hen housing egg production

Eggs – Organic, Cage-Free, Free-Range… What’s The Difference? Part Three

Since the majority of us don’t know farmers, and thus, are not able to travel to a farm to see where eggs come from, we found a company that actually brings the hens directly to your computer screen! Located in the San Joaquin Valley of California, JS West allows anyone curious about hens to take a peek via their 24/7 webcam from any of several angles. By clicking here, you will be able to see the hens that may be producing the eggs your family eats.

We asked our experts Dr. Karcher, and Dr. Beyer to weigh in on the web cam, as well as to give their final thoughts on the difference between organic, cage-free, free-range, etc. eggs.

Looking at the JS West live webcam can you describe the behaviors of the hens? Do they look healthy, normal, and well taken care of?

Dr. Beyer:

It’s interesting, and a good webcam; it’s placed in an area where you can really see the hens. They are moving around and they seem like they’re interacting normally. There are no negative interactions that I see. It looks like to me like there is a good representative view of several pens there and the hens all seem to get along fine.  If I was inspecting those hens I would say they all are in pretty good shape.

Dr. Karcher:

You can view the hens exhibiting many different behaviors when you look at the webcam. While there are numerous behaviors that exist for birds, you will be able to see hens at the feeder eating or drinking water from the lines that run throughout the system. If you look at a top view, you’ll occasionally see a bird that has some rapid flapping, which is a bird that is jumping up on one of the perches. And you can also see the hens going to use the nest box and scratch area. They look very healthy and very well taken care of.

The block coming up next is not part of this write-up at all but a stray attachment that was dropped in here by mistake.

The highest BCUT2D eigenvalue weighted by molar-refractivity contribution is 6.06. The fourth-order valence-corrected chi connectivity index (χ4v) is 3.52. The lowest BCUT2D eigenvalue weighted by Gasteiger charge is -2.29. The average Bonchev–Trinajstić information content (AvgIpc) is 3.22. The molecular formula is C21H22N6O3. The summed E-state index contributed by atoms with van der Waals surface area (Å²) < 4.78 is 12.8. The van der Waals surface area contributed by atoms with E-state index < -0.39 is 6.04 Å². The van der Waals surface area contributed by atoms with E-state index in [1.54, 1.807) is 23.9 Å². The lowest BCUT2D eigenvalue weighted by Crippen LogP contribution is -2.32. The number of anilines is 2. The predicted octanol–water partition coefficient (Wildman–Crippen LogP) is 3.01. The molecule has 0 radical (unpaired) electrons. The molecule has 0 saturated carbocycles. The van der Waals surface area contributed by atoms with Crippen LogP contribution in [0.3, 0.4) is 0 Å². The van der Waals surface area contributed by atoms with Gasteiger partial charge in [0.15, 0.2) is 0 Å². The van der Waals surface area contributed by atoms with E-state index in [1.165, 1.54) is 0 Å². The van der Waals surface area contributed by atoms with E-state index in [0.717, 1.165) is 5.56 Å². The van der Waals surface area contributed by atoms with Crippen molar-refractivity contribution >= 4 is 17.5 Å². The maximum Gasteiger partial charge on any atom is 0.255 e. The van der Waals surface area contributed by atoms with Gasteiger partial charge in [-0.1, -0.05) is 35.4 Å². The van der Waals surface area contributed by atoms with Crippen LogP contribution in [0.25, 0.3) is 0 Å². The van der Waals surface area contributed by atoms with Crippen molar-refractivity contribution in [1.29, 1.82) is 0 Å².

What do you see as the future of egg production?

Dr. Karcher:

I think there are going to be lots of changes in egg production as we continue to define and refine the alternative systems that hens are housed in. What we see today as being our best option due to the limitations of space or the way we think the birds may behave, may in fact be something entirely different in the next 50 years. We need to make sure we have some science behind the emotional decisions that are made, and that we continue to ask those questions that need to be asked regardless of what may or may not happen from a legislative standpoint.

Final thoughts on hen housing?

Dr. Beyer:

In theory, there are probably some perfect cages out there, research is behind, and we’re trying to catch up. Once hens moved to cages, most people focused on that system and we really have looked away from doing research on alternative systems. I’ve seen cage-free systems that should be unlawful to use, and I’ve seen cage-free systems that are fantastic. The same thing with cages – some are poor, while some are good. I believe there is a best system out there, and that system will also work with low cost production.            

Over three weeks, we’ve talked to the experts about how hens are raised, what that means for the eggs we eat, and even given you a peek at what one hen barn looks like. Hopefully your trips to the grocery store will be a bit easier when it comes to choosing which eggs are right for your family, because of this information!

What are your thoughts? Will your family be changing the way you decide which eggs to buy?

This is the last post of a three-part series. Be sure to check out Part One and Part Two.

Photo: “Hens” by Steven Lilley is licensed under CC BY-SA 2.0.